You might be hitting the beach and soaking in the last days of summer, but if you like to ski, you’ll want to start thinking about this upcoming ski season ASAP. This is especially true if you’re looking to purchase a season pass and don’t want to overpay for your days on the mountain. Whether you’re a beginner skier or a seasoned pro, the best way to pay for your lift tickets is usually with a ski pass instead of individual mountain lift tickets.
This is true even if you’re only planning a single trip — or perhaps skiing for as little as one day.
For those looking to ski at resorts on the Epic Pass, you’ll want to figure out your plans soon, as prices for the 2023-2024 season are increasing Sept. 4. If you purchase an Epic Pass pass now, you can ultimately lock in your winter skiing for as low as $48 for adults and $24 for kids per day.
Your per-day price can be even less depending on the pass you purchase and how often you’re at the mountains. But come Labor Day, all prices — including for season passes and day passes — will increase.
If you enjoy Vail Resorts and its partner mountains — some of the biggest names in the industry — you’ll probably want to purchase an Epic Pass. So, let’s jump into the details for this upcoming season.
Related: Guide to visiting Vail
Epic Pass pricing
Before the price increase goes into effect Labor Day, the Epic Local Pass — which is available to locals and travel-in skiers alike — is currently on sale for $689. (This is only $13 more than the Early Bird pricing released this past spring.) While this is an increase from last season, it’s still less expensive than three seasons ago, making the pass a solid deal for a lot of skiing.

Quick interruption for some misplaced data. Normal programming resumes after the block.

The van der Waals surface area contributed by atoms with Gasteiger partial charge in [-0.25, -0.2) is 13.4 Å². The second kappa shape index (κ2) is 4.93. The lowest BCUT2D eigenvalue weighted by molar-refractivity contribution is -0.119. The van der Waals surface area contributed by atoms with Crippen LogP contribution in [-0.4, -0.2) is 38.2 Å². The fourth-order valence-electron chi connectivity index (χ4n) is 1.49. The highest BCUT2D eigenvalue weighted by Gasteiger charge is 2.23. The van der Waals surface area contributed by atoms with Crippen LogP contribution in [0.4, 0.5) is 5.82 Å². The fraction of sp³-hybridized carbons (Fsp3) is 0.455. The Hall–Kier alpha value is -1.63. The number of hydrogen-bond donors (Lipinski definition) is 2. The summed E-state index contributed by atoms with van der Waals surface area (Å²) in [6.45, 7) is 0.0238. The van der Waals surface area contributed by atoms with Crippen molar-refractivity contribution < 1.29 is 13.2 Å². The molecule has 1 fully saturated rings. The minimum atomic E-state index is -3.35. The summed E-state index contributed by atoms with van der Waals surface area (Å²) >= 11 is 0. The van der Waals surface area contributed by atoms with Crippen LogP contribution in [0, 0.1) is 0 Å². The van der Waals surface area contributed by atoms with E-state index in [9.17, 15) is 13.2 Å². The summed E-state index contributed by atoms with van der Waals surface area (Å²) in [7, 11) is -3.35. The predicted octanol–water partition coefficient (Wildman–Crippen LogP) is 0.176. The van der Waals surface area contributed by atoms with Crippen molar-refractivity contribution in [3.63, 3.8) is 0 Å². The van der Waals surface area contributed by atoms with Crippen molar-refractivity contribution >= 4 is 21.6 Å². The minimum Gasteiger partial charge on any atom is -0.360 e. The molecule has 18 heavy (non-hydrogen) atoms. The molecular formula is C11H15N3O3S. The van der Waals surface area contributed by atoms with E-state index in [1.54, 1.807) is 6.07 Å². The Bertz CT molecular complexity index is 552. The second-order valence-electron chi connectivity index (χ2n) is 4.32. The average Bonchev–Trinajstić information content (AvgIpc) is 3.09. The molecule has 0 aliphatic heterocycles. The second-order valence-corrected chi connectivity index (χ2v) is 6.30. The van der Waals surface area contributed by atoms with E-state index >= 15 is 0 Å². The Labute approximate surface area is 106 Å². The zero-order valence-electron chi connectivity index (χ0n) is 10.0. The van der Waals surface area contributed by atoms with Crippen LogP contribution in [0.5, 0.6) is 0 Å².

The full Epic Pass is priced at $929 (a $20 increase from Early Bird pricing). Similar to the Local Pass, it’s a higher price than last season but still less expensive than pre-pandemic pricing. That pass unlocks unlimited skiing at Vail, Beaver Creek, Whistler Blackcomb, Breckenridge, Crested Butte, Stowe, Keystone, Park City and many other Vail-owned and partner resorts.
Remember that while one pass carries a “local” name, that doesn’t mean it’s limited to purchase by those who live near the mountain. Anyone can benefit from tons of skiing throughout the season for just $689 — if you act soon. “Local” mainly means it has some peak-date restrictions on the busiest holiday times of the year.
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There are also many mountain-specific or regional pass options, such as the Northeast Value pass.
For just $567 (a $12 increase from Early Bird pricing), you can ski all of the Northeast mountains (21 in total) throughout the season; this includes popular mountains such as Okemo, Mount Snow, Hunter Mountain, Mount Sunapee, Stowe and more. While there are a few holiday blackout dates for select mountains and only 10 access days for Stowe, this can provide great access to the region.
Additionally, there are significant discounts for students, military personnel (active, retired and dependents), seniors and those with permanent disabilities.
However, if you’re only looking to take one or two trips to the mountain, you can instead opt for the Epic Day Pass; this will give you a set number of ski days based on the number purchased.
While we don’t know the new pricing tiers, the current pricing isn’t too much more than what we saw when the passes were initially released this past spring. If the same increase range holds true for the post-Labor Day pricing, we don’t expect the prices to increase too significantly. But, if you know your winter plans, you might as well purchase now, as any amount of savings is a win in our book.
An Epic Pass will save you money — even on a short trip
You may not have considered getting an Epic Pass if you only ski or ride a day or two each season. However, with so many different pass options, you might find one that works perfectly for your ski habits.
The Epic Day Pass has three different tier levels based on the mountains included. You can purchase access to 22 resorts (including the smaller Vail resorts), 32 resorts or all 38 mountains.